Digital donations growing but cash still key – IoF research

The Institute of Fundraising says that although use of cash for donations is declining in favour of digital payment methods, cash remains popular with certain donor demographics.

James Hayes | 6th Jun 18
Image of person making a digital donation representing a study from the Institute of Fundraising on the role of digital payments vs. cash for charity fundraisers.

A survey of Institute of Fundraising (IoF) members conducted in support of the body’s response to the government’s call for evidence on the future of cash and digital payments in the new economy finds they expect donations in cash to continue to decrease in favour of digital payments.

The survey found that:

  • 70% of respondents report a decrease in the percentage of overall donations given in cash (19% significant decrease, 50% slight decrease) since 2015.
  • 86% of respondents expect a decrease in the number of future cash donations in the five years to 2023.
  • 74% of respondents have yet to try contactless payment systems to take donations, but 72% do expect to use contactless payment systems at some point.

In a blog post about the survey’s findings, Stephanie Siddall, Policy Manager at the IoF, explained that while charities of all sizes think that the number of cash donations they receive will decrease over the next five years, fewer small charities (i.e., with up to £1m total income) are predicting a decrease (75%) compared with 89% of medium organisations (i.e., with an income of £1m–£10m) and 97% of larger charities (i.e., annual income more than £10m).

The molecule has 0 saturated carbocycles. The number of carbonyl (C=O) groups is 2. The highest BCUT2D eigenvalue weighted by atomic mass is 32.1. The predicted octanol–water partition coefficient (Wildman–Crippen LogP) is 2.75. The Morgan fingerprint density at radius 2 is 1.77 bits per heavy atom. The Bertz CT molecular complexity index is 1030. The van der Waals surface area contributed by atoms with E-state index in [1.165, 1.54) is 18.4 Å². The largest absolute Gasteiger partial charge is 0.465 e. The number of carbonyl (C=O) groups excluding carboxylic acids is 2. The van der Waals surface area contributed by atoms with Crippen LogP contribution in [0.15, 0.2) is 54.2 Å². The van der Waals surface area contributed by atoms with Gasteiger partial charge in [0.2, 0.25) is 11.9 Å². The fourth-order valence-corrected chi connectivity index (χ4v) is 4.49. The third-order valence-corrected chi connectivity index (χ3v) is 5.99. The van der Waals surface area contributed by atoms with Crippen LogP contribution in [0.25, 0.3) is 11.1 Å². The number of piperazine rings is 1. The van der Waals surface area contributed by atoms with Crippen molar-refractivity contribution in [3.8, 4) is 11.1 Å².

IoF survey respondents report “quite noticeable differences” in donation habits when looking at the age of donors. Some 75% of charities report that over the last three years they have noticed that 16-24 year olds are less likely to give cash, compared to 29% of those aged 45–64, and 10% of people aged 65+.

“Generally, charities are viewing the future landscape of payments positively, with 70% identifying changes as an opportunity and only 16% viewing them as a threat,” Stephanie Siddall said.

“[The IoF has] put together a response, informed by the insight from [its] members. We’ve emphasised throughout that, with over 160,000 registered charities, there will always be a wide variety and range of experiences and priorities across the charity sector. Some charities are early adopters of new technology, and have been integrating and embedding new digital and contactless payments as part of their fundraising activity. Others are more traditional – or have less ability to take on newer changes – and rely on cash collections and donations.”

Siddall added that the IoF believes “that the government can play a constructive role in helping support successful future fundraising and giving so that we can maximise the number of donations given to good causes.”